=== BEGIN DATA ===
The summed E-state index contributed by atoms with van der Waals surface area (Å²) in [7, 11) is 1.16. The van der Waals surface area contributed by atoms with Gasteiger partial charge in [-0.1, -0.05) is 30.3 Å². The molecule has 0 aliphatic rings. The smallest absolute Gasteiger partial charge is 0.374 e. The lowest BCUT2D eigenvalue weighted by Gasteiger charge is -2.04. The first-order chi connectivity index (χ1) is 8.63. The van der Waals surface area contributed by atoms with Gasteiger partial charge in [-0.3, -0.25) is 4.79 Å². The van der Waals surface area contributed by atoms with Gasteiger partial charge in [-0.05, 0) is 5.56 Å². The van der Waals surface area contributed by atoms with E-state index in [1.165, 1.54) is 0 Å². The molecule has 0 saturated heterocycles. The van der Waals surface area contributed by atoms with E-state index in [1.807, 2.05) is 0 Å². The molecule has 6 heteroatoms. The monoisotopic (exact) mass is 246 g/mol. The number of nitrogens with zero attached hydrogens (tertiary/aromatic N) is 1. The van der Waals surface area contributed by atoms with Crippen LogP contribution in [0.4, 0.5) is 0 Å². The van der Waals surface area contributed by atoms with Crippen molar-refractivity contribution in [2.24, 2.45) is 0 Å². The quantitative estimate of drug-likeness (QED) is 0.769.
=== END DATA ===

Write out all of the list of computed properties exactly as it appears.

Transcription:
The summed E-state index contributed by atoms with van der Waals surface area (Å²) in [7, 11) is 1.16. The van der Waals surface area contributed by atoms with Gasteiger partial charge in [-0.1, -0.05) is 30.3 Å². The molecule has 0 aliphatic rings. The smallest absolute Gasteiger partial charge is 0.374 e. The lowest BCUT2D eigenvalue weighted by Gasteiger charge is -2.04. The first-order chi connectivity index (χ1) is 8.63. The van der Waals surface area contributed by atoms with Gasteiger partial charge in [-0.3, -0.25) is 4.79 Å². The van der Waals surface area contributed by atoms with Gasteiger partial charge in [-0.05, 0) is 5.56 Å². The van der Waals surface area contributed by atoms with E-state index in [1.165, 1.54) is 0 Å². The molecule has 0 saturated heterocycles. The van der Waals surface area contributed by atoms with E-state index in [1.807, 2.05) is 0 Å². The molecule has 6 heteroatoms. The monoisotopic (exact) mass is 246 g/mol. The number of nitrogens with zero attached hydrogens (tertiary/aromatic N) is 1. The van der Waals surface area contributed by atoms with Crippen LogP contribution in [0.4, 0.5) is 0 Å². The van der Waals surface area contributed by atoms with Crippen molar-refractivity contribution in [2.24, 2.45) is 0 Å². The quantitative estimate of drug-likeness (QED) is 0.769.